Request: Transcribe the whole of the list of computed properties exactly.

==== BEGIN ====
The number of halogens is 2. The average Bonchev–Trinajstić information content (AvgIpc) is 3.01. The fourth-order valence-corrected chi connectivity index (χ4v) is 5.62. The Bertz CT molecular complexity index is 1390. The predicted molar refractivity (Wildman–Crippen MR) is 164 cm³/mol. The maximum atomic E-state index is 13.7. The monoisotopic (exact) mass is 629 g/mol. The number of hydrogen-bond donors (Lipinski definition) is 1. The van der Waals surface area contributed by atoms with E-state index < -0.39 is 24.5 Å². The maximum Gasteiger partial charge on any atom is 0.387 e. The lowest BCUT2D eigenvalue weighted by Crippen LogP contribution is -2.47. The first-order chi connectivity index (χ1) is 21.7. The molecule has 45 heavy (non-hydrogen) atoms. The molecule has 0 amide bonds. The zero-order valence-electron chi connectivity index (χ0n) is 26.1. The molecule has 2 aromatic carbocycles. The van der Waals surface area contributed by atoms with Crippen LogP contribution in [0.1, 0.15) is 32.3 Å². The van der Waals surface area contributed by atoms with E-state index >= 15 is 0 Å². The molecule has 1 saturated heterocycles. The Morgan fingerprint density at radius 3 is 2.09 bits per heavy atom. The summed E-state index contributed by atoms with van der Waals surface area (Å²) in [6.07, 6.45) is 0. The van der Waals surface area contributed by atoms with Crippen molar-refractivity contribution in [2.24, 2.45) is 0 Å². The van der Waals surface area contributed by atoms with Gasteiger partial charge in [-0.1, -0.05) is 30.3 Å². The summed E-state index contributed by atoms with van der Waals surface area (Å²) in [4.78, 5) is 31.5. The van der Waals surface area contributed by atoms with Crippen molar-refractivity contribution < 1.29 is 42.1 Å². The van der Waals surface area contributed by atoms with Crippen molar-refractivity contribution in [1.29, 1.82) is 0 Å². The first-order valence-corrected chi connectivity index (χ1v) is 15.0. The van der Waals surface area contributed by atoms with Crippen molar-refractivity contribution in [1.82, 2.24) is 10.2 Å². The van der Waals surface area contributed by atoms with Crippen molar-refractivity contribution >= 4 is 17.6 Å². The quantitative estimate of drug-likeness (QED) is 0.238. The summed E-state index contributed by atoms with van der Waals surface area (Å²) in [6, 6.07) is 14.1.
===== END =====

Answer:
The number of halogens is 2. The average Bonchev–Trinajstić information content (AvgIpc) is 3.01. The fourth-order valence-corrected chi connectivity index (χ4v) is 5.62. The Bertz CT molecular complexity index is 1390. The predicted molar refractivity (Wildman–Crippen MR) is 164 cm³/mol. The maximum atomic E-state index is 13.7. The monoisotopic (exact) mass is 629 g/mol. The number of hydrogen-bond donors (Lipinski definition) is 1. The van der Waals surface area contributed by atoms with E-state index < -0.39 is 24.5 Å². The maximum Gasteiger partial charge on any atom is 0.387 e. The lowest BCUT2D eigenvalue weighted by Crippen LogP contribution is -2.47. The first-order chi connectivity index (χ1) is 21.7. The molecule has 45 heavy (non-hydrogen) atoms. The molecule has 0 amide bonds. The zero-order valence-electron chi connectivity index (χ0n) is 26.1. The molecule has 2 aromatic carbocycles. The van der Waals surface area contributed by atoms with Crippen LogP contribution in [0.1, 0.15) is 32.3 Å². The van der Waals surface area contributed by atoms with E-state index >= 15 is 0 Å². The molecule has 1 saturated heterocycles. The Morgan fingerprint density at radius 3 is 2.09 bits per heavy atom. The summed E-state index contributed by atoms with van der Waals surface area (Å²) in [6.07, 6.45) is 0. The van der Waals surface area contributed by atoms with Crippen molar-refractivity contribution in [2.24, 2.45) is 0 Å². The van der Waals surface area contributed by atoms with Gasteiger partial charge in [-0.1, -0.05) is 30.3 Å². The summed E-state index contributed by atoms with van der Waals surface area (Å²) in [4.78, 5) is 31.5. The van der Waals surface area contributed by atoms with Crippen molar-refractivity contribution < 1.29 is 42.1 Å². The van der Waals surface area contributed by atoms with Crippen molar-refractivity contribution in [1.29, 1.82) is 0 Å². The first-order valence-corrected chi connectivity index (χ1v) is 15.0. The van der Waals surface area contributed by atoms with Crippen molar-refractivity contribution in [1.82, 2.24) is 10.2 Å². The van der Waals surface area contributed by atoms with Crippen molar-refractivity contribution >= 4 is 17.6 Å². The quantitative estimate of drug-likeness (QED) is 0.238. The summed E-state index contributed by atoms with van der Waals surface area (Å²) in [6, 6.07) is 14.1.